When and why you should get an adviser
Business owners will wear lots of different hats as they look to grow their business but there comes a time when it’s in your company’s best interest to speak to someone with specific experience.
Usually, that someone has been there and done it before, and they usually come in the form of an adviser. And there are thousands of them out there.
We look at the most frequently asked questions about advisers and how they could help your business.
What is an adviser?
An adviser is someone who gives you help or advice in a certain field.
What does an adviser do?
An adviser uses their experience and expertise to help you. Usually they’ve been through something similar to what you’re going through so they can draw on their own experience to offer advice and guidance.
What types of advisers are there?
There are lots of advisers available in the UK, including financial advisers, business advisers and marketing advisers.
While they may have a speciality, advisers tend to be all-rounders and have expertise with broad fields and subjects.
Someone who offers advice on a specific task and the best way to tackle it is more likely to be a consultant.
How can I use an adviser?
Advisers can be a useful sounding board if you’re entering a new phase of your business, there’s an important decision to be made or you’re making a major change to the way you’re running things.
Ultimately, if your business lacks expertise or experience in a certain area, an adviser can help you make more informed decisions, especially if they’ve got first-hand experience.
For example, if you’re seeking external finance to help your business grow, an adviser who has used finance to successfully grow a similar business could prove useful.
What are the benefits of an adviser?
As well as help and advice, there are lots of benefits advisers can bring to your business:
to their network
their reputation could help yours
for the market and how other businesses operate
they’ve been there and done it so can draw on their experience to help you
How much does an adviser cost?
Advisers charge varying amounts depending on the role they’re asked to fulfil, the amount of time they spend working with you and the experience and expertise they have.
For example, an experienced adviser, with a proven track record of improving global companies or helping them get investment is likely to charge more than someone who has only ever advised smaller, local companies.
The way advisers charge also varies. If you’re looking for investment and want to hire an adviser to help you, they will usually expect a retainer however often this is only payable if the fundraising is successful.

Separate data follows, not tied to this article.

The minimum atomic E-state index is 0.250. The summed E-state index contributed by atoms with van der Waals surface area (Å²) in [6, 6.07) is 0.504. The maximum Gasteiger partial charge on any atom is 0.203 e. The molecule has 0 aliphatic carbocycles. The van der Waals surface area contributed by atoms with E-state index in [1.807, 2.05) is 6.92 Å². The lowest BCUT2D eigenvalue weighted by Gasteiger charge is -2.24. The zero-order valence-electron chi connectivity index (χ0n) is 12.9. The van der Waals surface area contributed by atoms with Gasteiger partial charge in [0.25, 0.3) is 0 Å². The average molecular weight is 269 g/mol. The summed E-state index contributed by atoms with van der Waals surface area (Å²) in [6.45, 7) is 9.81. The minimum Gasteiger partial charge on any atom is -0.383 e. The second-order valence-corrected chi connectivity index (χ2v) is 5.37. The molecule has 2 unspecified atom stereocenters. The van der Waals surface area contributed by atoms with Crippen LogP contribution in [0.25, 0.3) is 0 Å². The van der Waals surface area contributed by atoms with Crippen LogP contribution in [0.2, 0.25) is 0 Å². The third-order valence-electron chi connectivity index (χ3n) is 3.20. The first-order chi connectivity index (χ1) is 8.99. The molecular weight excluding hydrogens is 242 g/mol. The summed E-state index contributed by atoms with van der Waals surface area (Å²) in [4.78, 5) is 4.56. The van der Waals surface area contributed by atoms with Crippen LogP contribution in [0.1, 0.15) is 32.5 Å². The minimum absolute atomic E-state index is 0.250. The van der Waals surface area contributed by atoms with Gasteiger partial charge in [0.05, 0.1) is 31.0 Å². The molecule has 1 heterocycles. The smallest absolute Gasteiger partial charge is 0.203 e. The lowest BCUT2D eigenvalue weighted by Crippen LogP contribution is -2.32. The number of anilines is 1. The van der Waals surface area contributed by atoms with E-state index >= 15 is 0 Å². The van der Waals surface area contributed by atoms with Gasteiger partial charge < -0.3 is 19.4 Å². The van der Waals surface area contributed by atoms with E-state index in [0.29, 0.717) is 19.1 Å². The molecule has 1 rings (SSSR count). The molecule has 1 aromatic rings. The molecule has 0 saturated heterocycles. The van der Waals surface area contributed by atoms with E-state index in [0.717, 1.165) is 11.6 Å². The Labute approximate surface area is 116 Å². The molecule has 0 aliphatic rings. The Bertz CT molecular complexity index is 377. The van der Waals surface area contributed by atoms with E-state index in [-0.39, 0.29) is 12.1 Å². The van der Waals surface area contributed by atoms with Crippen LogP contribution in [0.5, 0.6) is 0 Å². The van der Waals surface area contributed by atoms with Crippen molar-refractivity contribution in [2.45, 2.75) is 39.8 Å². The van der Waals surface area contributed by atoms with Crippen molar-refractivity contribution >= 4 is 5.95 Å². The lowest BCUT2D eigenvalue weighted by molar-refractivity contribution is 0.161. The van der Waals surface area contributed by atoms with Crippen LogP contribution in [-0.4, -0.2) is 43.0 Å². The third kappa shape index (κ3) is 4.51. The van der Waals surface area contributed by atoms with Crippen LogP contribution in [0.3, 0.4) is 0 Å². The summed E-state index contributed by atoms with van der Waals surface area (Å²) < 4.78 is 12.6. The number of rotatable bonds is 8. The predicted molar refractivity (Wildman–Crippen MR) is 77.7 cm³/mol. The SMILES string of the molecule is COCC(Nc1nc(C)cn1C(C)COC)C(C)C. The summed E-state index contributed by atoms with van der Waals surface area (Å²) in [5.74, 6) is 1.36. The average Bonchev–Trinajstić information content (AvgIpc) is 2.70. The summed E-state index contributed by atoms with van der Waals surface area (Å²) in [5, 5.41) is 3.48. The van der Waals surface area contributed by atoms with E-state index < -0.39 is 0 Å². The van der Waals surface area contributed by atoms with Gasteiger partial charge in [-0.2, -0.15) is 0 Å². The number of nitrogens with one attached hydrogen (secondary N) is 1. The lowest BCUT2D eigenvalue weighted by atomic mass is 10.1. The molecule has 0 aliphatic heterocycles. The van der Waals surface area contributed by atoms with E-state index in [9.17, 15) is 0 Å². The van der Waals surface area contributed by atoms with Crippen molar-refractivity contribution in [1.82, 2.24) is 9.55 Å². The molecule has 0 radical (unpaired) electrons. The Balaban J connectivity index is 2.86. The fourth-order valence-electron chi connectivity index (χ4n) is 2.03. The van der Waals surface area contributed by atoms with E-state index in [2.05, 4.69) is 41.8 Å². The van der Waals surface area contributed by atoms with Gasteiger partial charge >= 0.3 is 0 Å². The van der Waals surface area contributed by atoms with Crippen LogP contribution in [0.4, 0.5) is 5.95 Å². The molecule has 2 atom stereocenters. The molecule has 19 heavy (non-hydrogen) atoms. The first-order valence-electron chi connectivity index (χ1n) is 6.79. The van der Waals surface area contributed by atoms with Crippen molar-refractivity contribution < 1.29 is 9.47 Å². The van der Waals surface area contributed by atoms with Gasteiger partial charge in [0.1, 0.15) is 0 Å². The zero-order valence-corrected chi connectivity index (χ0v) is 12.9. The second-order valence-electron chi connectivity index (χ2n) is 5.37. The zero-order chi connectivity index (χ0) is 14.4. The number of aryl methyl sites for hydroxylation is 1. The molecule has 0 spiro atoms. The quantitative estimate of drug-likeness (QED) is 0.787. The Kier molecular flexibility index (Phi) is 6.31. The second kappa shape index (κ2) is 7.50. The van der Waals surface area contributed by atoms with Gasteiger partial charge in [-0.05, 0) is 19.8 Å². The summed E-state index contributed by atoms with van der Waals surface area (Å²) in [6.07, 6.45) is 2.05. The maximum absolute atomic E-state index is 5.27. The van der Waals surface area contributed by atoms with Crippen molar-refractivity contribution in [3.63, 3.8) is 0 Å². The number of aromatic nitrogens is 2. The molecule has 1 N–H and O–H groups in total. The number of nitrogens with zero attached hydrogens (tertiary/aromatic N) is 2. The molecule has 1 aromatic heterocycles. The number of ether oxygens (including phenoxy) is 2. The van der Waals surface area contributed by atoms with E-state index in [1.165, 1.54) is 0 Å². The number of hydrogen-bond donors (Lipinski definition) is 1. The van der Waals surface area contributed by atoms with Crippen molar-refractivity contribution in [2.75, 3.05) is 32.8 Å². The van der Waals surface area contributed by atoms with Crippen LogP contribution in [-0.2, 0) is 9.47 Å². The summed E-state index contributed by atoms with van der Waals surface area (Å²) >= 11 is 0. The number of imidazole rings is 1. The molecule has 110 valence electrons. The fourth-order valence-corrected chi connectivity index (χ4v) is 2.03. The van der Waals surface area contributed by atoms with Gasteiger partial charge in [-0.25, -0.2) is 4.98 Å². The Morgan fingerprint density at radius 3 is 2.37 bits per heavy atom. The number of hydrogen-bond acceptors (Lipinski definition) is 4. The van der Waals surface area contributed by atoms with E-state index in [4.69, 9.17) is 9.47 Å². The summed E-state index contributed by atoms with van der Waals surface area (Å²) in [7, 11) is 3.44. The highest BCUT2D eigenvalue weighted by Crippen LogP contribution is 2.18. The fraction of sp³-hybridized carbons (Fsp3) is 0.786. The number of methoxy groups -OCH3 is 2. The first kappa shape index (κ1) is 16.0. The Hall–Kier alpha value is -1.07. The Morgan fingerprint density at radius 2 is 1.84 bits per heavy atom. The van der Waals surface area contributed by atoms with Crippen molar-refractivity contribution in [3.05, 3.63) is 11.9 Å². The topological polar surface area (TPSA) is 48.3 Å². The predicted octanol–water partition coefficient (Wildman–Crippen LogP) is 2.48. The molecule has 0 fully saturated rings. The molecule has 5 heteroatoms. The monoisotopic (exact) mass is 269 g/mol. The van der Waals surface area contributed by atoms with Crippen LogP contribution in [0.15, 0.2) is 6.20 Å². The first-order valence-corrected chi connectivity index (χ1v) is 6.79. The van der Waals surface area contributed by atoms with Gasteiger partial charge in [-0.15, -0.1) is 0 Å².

Others may charge an hourly rate, a set fee for a piece of work or a monthly fee. It depends on the adviser and how you want to deal with them.
When should I get an adviser?
Most growing businesses could benefit from an adviser but a lot depends on your senior management team and where there are gaps within your experience or where you need additional support.
If you’re raising finance advisers can play an important role throughout the process, from preparation through to finalising the deal.
Where can I find an adviser?
A good way to find an adviser you trust is through your business network and particularly by asking similar companies how and when they used an adviser.
If that’s not possible there are lots of business adviser websites and directories online, including a gov.uk resource for business advisers.
How do I choose an adviser?
Advisers can play an important role in your business’ development so choosing the right one for you can be daunting, not least because of all the different factors you need to consider.
A good place to start is their experience and expertise and making sure this is aligned to your business and its aims. If you’re a small business looking for £30,000 of funding an adviser who specialises in finding finance for global corporations may not be the right fit.
How do I check an adviser?
If you've chosen your adviser it's worth checking with the Financial Conduct Authority (FCA) to see whether they're regulated and approved.
The FCA aims to make financial markets work well so consumers get a fair deal. Their Financial Services Register shows details of the firms, individuals and bodies that are currently or have previously been regulated by the FCA or The Bank of England's Prudential Regulation Authority (PRA).
If you use an adviser that is not approved by the FCA, you will not be covered by the Financial Ombudsman Service or the Financial Services Compensation Scheme. Both schemes allow you to seek compensation if things go wrong.